The Colorado Hemp Advancement Management Plan (CHAMP)is expected to release its final report on hemp supply chain best practices by the end of the year, addressing several industry challenges.
CHAMP includes 191 stakeholders, 10 state agencies, tribal partners, local governments, and industry experts. The group is developing recommendations for each part of the supply chain: research and development, seed, cultivation, transportation, testing, processing, manufacturing, marketing, banking, and insurance.
The initiative serves as the state’s center of excellence for hemp. Centers of excellence are recognized by the U.S. Department of Agriculture’s (USDA’s) National Institute of Food and Agriculture (NIFA) as hubs for research, extension, and education in crop cultivation. The Agriculture Improvement Act of 2018 (the 2018 Farm Bill) calls for NIFA “to give priority in funding to applications from centers of excellence in its research and extension competitive grant programs,” according to the institute’s website.
During a Nov. 10 state symposium, Brian Koontz, the Colorado Department of Agriculture’s (CDA) hemp program manager, laid out the various challenges facing the industry that will be addressed in the blueprint. These challenges—including land stewardship problems, improper water usage, land rights conflicts, law enforcement education on hemp, and pollen drift—can hamper the industry’s success, Koontz said.
In 2020, the state observed widespread problems in land stewardship due in part to the large number of people who lacked much of an economic or horticultural background, Koontz said. Trash, including plastic mulch and irrigation parts, was left behind on fields, many of which were left fallow because of declining production. Some fields went to seed, affecting nearby crops through cross-pollination, he added. Many newer growers also did not use cover crops nor rotate their hemp crops with others, as experts recommend for weed, pest and pathogen reduction. The state will provide recommendations on best cultivation practices in its blueprint to address these issues, Koontz added.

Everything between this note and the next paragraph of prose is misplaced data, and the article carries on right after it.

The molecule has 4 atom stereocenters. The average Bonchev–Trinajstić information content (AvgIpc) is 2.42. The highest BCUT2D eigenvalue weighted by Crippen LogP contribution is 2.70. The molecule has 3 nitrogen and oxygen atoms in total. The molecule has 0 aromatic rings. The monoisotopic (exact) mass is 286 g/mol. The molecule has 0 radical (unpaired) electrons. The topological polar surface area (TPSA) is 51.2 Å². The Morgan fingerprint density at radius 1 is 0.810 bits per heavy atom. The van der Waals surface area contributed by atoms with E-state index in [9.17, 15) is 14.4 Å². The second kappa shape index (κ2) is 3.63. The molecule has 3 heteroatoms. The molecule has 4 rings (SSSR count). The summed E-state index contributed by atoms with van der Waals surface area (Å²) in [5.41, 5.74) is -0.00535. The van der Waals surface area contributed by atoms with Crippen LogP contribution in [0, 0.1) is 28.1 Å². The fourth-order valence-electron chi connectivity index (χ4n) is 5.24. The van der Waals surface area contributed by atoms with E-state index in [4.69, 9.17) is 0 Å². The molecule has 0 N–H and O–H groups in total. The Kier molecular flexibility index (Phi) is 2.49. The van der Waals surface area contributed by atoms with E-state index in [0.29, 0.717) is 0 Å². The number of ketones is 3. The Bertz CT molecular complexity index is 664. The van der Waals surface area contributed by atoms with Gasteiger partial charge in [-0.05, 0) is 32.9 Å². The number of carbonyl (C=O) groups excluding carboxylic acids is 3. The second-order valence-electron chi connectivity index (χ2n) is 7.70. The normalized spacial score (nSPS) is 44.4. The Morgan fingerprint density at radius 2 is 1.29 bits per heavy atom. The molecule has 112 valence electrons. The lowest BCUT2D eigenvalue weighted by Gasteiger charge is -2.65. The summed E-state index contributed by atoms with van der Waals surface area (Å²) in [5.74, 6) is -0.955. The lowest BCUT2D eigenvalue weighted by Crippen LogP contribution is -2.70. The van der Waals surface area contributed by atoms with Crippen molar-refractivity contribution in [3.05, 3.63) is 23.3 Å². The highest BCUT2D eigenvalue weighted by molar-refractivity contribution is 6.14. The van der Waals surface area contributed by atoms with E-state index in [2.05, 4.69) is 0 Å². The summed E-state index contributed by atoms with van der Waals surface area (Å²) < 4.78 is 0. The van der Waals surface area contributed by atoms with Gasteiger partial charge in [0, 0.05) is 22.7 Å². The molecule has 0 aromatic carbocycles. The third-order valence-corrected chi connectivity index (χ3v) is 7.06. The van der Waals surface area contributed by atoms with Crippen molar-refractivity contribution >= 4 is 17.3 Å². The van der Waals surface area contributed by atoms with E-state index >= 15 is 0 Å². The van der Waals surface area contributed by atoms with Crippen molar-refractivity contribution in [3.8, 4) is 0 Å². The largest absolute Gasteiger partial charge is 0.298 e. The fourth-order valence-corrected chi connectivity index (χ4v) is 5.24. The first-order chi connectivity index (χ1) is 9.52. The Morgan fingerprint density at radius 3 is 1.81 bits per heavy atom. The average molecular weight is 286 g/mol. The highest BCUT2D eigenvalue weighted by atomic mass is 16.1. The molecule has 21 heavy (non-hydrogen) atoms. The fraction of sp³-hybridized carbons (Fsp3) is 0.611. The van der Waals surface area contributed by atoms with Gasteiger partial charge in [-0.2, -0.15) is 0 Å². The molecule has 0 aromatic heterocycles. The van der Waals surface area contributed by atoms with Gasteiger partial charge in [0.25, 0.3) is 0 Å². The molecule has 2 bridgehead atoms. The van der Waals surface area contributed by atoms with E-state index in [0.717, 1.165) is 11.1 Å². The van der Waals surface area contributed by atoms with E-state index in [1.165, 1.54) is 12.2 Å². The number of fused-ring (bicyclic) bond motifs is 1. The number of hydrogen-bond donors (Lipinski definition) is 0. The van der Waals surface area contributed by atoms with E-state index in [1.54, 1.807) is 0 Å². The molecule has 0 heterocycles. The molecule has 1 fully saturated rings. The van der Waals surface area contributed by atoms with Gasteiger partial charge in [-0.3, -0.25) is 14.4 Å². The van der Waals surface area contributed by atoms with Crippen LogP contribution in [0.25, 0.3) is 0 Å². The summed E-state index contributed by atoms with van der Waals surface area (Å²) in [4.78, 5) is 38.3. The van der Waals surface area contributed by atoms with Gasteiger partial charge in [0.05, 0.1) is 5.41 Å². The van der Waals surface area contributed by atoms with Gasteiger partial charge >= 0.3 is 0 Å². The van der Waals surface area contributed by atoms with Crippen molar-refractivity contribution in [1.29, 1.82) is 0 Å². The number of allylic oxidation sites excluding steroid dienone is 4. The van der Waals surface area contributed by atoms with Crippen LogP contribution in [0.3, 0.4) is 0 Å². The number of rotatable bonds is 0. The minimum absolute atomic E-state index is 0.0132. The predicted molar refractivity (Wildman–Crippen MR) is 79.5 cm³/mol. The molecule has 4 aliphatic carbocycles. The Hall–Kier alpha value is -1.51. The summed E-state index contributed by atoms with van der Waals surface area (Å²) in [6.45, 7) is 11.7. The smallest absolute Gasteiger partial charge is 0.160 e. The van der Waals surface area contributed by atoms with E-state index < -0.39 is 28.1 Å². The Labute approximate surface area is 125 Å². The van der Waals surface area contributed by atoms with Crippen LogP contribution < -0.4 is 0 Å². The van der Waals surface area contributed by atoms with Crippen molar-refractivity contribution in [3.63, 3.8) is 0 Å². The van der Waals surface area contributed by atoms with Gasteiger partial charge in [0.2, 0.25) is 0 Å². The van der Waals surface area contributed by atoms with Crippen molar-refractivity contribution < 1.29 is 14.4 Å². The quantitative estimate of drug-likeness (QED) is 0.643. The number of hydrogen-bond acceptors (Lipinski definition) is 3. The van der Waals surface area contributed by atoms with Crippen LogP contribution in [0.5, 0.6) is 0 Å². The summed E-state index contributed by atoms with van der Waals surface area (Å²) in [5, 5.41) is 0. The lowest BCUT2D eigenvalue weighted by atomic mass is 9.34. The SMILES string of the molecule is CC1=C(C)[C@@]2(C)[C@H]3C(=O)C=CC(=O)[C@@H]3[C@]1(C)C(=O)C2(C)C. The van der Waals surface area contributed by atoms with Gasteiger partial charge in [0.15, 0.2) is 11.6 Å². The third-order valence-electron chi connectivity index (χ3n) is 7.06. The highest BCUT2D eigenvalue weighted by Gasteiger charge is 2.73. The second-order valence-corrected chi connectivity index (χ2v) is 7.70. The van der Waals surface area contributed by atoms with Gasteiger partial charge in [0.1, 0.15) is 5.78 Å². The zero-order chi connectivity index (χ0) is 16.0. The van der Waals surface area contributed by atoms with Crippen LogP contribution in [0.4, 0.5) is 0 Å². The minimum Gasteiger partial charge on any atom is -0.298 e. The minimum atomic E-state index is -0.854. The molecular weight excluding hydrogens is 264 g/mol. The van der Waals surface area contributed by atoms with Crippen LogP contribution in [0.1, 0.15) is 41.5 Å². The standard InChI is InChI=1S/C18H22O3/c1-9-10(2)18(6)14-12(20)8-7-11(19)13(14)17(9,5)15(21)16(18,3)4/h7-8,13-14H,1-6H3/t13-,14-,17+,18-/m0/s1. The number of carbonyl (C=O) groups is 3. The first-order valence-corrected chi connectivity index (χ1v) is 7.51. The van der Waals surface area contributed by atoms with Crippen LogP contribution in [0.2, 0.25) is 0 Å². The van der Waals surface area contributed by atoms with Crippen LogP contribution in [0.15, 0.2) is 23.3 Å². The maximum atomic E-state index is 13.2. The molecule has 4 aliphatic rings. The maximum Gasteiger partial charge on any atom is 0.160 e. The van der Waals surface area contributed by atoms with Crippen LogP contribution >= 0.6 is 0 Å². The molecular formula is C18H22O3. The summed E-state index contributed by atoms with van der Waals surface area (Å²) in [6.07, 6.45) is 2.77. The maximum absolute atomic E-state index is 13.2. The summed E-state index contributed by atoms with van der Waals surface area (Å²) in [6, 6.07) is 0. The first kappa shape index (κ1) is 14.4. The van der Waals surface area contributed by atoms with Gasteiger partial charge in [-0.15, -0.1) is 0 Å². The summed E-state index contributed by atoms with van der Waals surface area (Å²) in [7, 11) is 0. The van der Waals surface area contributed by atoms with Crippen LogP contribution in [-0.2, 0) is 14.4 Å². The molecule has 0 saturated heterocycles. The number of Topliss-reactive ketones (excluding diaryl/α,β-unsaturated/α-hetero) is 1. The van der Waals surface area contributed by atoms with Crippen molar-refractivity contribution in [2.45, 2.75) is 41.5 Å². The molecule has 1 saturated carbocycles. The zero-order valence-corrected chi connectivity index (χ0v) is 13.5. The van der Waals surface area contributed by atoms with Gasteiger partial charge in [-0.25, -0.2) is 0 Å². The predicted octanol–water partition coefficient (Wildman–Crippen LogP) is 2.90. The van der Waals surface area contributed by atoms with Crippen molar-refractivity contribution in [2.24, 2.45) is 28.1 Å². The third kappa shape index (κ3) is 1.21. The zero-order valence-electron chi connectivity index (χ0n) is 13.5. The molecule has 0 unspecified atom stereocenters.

A great deal of uncertainty also exists regarding standards for hemp transportation, both in state and across state lines, to avoid running afoul of law enforcement.
CDA has been educating law enforcement on the new industry. The agency has also advised growers, processors, and others to give law enforcement notice of any transport and provide the police with relevant information. That information would include certificates of analysis of the crop to show it is hemp, and a phytosanitary certificate verifying that the product is safe for export. The agency also recommends that parties provide law enforcement with a transportation manifest that shows where the shipment is coming from and where it is going.
Koontz said that next year CHAMP will provide law enforcement with training to make them better prepared to work with hemp, including what a certificate of analysis is and how to read one.
He added that the CHAMP blueprint will provide recommendations on dealing with other challenges, such as complaints about the hemp crop’s odor and the risk of cross-pollination from pollen drift.
Local governments have been asking the state to limit where hemp crops can be located due to these concerns, but the state is not planning to do so, Koontz said. The government is working with county commissioners to find other ways to address these problems, such as requiring a defensive boundary around the hemp crops to limit pollen drift while also making growers aware of each community’s concerns.